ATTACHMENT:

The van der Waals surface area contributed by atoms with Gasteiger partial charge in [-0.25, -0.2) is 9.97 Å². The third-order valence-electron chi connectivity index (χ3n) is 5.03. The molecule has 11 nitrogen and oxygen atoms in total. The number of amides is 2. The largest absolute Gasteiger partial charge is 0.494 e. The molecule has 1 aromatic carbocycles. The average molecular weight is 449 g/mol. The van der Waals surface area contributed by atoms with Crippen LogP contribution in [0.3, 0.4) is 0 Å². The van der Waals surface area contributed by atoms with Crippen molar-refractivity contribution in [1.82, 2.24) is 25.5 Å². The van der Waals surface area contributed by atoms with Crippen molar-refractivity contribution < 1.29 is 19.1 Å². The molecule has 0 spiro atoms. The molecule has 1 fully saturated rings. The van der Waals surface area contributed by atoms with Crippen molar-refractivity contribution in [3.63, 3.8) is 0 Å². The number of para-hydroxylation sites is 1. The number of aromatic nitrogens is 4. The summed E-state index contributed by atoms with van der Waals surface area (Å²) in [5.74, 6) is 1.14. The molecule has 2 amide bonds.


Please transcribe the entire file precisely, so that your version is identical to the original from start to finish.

The van der Waals surface area contributed by atoms with Gasteiger partial charge in [-0.25, -0.2) is 9.97 Å². The third-order valence-electron chi connectivity index (χ3n) is 5.03. The molecule has 11 nitrogen and oxygen atoms in total. The number of amides is 2. The largest absolute Gasteiger partial charge is 0.494 e. The molecule has 1 aromatic carbocycles. The average molecular weight is 449 g/mol. The van der Waals surface area contributed by atoms with Crippen LogP contribution in [0.3, 0.4) is 0 Å². The van der Waals surface area contributed by atoms with Crippen molar-refractivity contribution in [1.82, 2.24) is 25.5 Å². The van der Waals surface area contributed by atoms with Crippen molar-refractivity contribution < 1.29 is 19.1 Å². The molecule has 0 spiro atoms. The molecule has 1 fully saturated rings. The van der Waals surface area contributed by atoms with Crippen molar-refractivity contribution in [3.63, 3.8) is 0 Å². The number of para-hydroxylation sites is 1. The number of aromatic nitrogens is 4. The summed E-state index contributed by atoms with van der Waals surface area (Å²) in [5.74, 6) is 1.14. The molecule has 2 amide bonds.